April 27, 2015
David Livingstone/Getty Images

Jayne Meadows, the award-winning actress and TV personality who often appeared alongside her husband Steve Allen, died Sunday of natural causes at her home in Encino, California. She was 95.

Meadows was born in China while her parents were missionaries, and she started in show business more than six decades ago, People reports. Meadows performed on Broadway stages, starred in movies, and was a regular panelist on I've Got a Secret. She also won the Susan B. Anthony Award for her one-woman show, Powerful Women in History. Meadows was married to Allen for 46 years until his death in 2000. She was also the sister of the late Audrey Meadows, who starred as Alice Kramden on The Honeymooners.

In an email to Entertainment Tonight, her son, Bill, wrote, "She was not only an extraordinarily gifted actress who could move audiences from laughter to tears and back again all in once scene, but she was the greatest story teller I have ever known and I will miss her endlessly fascinating and frequently hilarious anecdotes about her life and the many brilliantly talented people she worked with and befriended along the way." Catherine Garcia

happening now
April 27, 2015

During a news conference Monday night, Maryland Gov. Larry Hogan (R) said he declared a state of emergency at the request of Baltimore officials, adding that he did not make the decision "lightly," as the "National Guard represents the last resort."

Hogan said the people of Baltimore "deserve peace and safety in their community," and the state will "not tolerate" the "roving gangs" who are to blame for the violence. The governor said he is sending 500 state troopers to Baltimore and is requesting as many as 5,000 officers from neighboring states, with Maryland National Guard Adjutant Gen. Linda Singh stressing during the news conference that it is "not martial law."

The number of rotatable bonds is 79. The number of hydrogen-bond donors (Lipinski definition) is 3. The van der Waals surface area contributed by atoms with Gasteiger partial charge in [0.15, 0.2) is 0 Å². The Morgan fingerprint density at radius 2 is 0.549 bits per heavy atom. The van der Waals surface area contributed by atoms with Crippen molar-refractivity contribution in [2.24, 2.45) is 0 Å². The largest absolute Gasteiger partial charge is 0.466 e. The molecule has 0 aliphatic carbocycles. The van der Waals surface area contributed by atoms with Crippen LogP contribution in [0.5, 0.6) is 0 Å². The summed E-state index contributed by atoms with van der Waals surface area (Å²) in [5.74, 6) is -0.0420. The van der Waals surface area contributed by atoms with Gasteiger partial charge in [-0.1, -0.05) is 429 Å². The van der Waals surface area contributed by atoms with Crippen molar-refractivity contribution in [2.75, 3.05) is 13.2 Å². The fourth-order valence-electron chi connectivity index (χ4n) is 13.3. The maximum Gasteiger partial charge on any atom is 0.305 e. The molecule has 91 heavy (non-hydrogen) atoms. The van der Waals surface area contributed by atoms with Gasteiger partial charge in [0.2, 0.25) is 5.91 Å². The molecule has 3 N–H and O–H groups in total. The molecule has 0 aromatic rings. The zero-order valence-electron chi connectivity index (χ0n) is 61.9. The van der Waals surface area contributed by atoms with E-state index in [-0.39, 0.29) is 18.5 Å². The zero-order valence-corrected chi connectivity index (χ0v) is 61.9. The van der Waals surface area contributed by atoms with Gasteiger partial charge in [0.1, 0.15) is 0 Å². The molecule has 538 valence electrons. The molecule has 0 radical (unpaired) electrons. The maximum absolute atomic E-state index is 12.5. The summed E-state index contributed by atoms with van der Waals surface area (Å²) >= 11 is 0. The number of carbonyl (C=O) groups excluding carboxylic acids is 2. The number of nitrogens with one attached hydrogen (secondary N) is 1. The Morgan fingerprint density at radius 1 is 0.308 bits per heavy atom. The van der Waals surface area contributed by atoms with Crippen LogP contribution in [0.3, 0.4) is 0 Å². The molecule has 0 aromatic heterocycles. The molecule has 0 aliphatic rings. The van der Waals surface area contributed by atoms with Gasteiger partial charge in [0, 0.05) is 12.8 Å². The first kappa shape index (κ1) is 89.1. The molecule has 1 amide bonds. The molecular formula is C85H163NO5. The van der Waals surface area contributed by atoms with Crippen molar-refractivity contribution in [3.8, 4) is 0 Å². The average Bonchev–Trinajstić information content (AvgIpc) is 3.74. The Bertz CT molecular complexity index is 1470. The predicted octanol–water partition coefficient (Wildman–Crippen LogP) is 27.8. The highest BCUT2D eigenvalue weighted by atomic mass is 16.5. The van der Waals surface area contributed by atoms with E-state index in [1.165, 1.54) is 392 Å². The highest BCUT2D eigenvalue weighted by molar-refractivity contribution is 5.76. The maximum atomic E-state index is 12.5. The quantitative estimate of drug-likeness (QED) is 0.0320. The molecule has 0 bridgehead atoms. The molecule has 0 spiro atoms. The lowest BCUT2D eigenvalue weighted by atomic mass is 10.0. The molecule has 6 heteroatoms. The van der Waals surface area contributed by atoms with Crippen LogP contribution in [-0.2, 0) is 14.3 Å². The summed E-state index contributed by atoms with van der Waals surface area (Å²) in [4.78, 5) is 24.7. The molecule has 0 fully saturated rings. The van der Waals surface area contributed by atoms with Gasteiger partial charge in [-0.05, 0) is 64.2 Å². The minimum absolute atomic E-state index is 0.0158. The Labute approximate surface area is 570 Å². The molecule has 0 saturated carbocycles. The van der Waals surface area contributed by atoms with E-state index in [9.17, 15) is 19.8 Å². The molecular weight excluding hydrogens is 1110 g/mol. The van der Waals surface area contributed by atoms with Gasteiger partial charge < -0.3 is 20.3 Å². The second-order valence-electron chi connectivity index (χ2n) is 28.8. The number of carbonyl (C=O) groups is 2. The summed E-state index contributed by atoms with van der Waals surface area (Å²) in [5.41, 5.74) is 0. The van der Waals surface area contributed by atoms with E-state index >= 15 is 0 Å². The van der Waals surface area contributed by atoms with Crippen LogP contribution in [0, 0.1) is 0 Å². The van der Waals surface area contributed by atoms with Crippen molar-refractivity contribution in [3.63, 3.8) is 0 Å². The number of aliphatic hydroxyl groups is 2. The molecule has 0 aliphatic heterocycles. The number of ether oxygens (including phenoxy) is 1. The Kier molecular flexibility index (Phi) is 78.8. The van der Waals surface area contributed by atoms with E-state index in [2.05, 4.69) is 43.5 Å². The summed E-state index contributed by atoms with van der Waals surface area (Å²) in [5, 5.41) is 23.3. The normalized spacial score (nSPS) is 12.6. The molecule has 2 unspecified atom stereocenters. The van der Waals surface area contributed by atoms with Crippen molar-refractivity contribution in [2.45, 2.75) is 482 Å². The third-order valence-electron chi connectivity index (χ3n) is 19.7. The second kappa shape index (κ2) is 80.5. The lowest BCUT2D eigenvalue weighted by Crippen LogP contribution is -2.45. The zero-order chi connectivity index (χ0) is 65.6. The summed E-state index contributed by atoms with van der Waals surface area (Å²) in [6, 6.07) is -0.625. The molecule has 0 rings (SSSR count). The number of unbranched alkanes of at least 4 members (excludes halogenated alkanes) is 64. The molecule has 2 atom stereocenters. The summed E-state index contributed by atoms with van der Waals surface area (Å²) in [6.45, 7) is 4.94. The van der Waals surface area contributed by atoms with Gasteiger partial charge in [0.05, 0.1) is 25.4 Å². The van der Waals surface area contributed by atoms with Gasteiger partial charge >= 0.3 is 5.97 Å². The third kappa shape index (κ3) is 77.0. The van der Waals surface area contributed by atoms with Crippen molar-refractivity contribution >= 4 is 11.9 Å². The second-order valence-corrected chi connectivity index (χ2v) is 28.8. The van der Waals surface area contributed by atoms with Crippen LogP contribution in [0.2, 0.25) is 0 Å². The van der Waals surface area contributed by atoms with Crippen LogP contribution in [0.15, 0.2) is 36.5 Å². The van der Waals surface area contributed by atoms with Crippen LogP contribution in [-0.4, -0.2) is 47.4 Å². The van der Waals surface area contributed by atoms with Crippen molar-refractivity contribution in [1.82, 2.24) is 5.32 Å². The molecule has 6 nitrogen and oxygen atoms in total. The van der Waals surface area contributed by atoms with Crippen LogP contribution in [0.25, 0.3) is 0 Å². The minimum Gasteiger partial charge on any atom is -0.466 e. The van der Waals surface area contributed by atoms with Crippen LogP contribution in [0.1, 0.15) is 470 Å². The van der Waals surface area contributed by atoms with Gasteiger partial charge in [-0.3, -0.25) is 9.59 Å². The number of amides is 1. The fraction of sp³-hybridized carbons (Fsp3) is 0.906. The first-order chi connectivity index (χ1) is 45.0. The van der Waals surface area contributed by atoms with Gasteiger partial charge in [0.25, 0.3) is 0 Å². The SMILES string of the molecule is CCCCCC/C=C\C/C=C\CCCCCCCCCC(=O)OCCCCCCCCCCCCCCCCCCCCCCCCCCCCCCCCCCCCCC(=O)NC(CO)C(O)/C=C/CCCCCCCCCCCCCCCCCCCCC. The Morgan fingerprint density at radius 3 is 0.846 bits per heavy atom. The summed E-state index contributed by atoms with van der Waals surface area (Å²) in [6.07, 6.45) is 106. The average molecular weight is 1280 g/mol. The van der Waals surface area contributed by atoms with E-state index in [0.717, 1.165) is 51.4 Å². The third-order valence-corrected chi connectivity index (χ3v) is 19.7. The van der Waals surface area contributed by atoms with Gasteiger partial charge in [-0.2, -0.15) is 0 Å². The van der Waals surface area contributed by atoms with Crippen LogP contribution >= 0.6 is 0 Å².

Once night fell, looters hit the Mondawmin Mall, a Save-A-Lot, and a Rite Aid in Bolton Hill, and a new senior center was set on fire, The Baltimore Sun reports. A total of 27 people have been arrested so far, police said, and Baltimore city officials announced that school has been canceled for Tuesday. Catherine Garcia

warnings
April 27, 2015
Drew Angerer/Getty Images

Police officers across the U.S. are on high alert after Baltimore police received what they say is a "credible threat" targeting all law enforcement officers.

In a statement, Baltimore Police said they received information that members of different gangs, including the Bloods, Crips, and Black Guerrilla Family, have "entered into a partnership" to "take out" police, and "law enforcement agencies should take appropriate precautions to ensure the safety of their officers." Spokesman Capt. Eric Kowalczyk would not elaborate on how the information was received or why it is considered credible, The Baltimore Sun reports, and would not say if it is connected to the Freddie Gray demonstrations. In Los Angeles, the threat is being taken seriously, and officers were ordered to ride in pairs together. Catherine Garcia

This just in
April 27, 2015
Alex Wong/Getty Images

On Monday evening, Baltimore Mayor Stephanie Rawlings-Blake announced during a news conference that a citywide curfew of 10 p.m. to 5 a.m. will start on Tuesday, and will be extended as necessary after one week.

The mayor said that once the curfew goes into effect, everyone has to be off the streets unless it's a "medical emergency or you're going to work," and reminded people that there is a juvenile curfew of 9 p.m. that will be strictly enforced. Rawlings-Blake then turned her attention to the rioters, saying there is a "very clear difference" between the peaceful protesters "who wish to seek justice, those who seek to be heard and want answers," and the "thugs who only want to incite violence and destroy our city." Rawlings-Blake, a lifelong resident of Baltimore, added that "too many people have spent generations building up this city for it to be destroyed by thugs who in a very senseless way are trying to tear down what so many have fought for, tearing down businesses, tearing down and destroying property, things that we know will impact our community for years."

A police official also stated during the news conference that 15 police officers were injured by flying debris thrown by rioters, and two are still hospitalized. He said that over the next few days, officials will look over video footage to identify the perpetrators. Catherine Garcia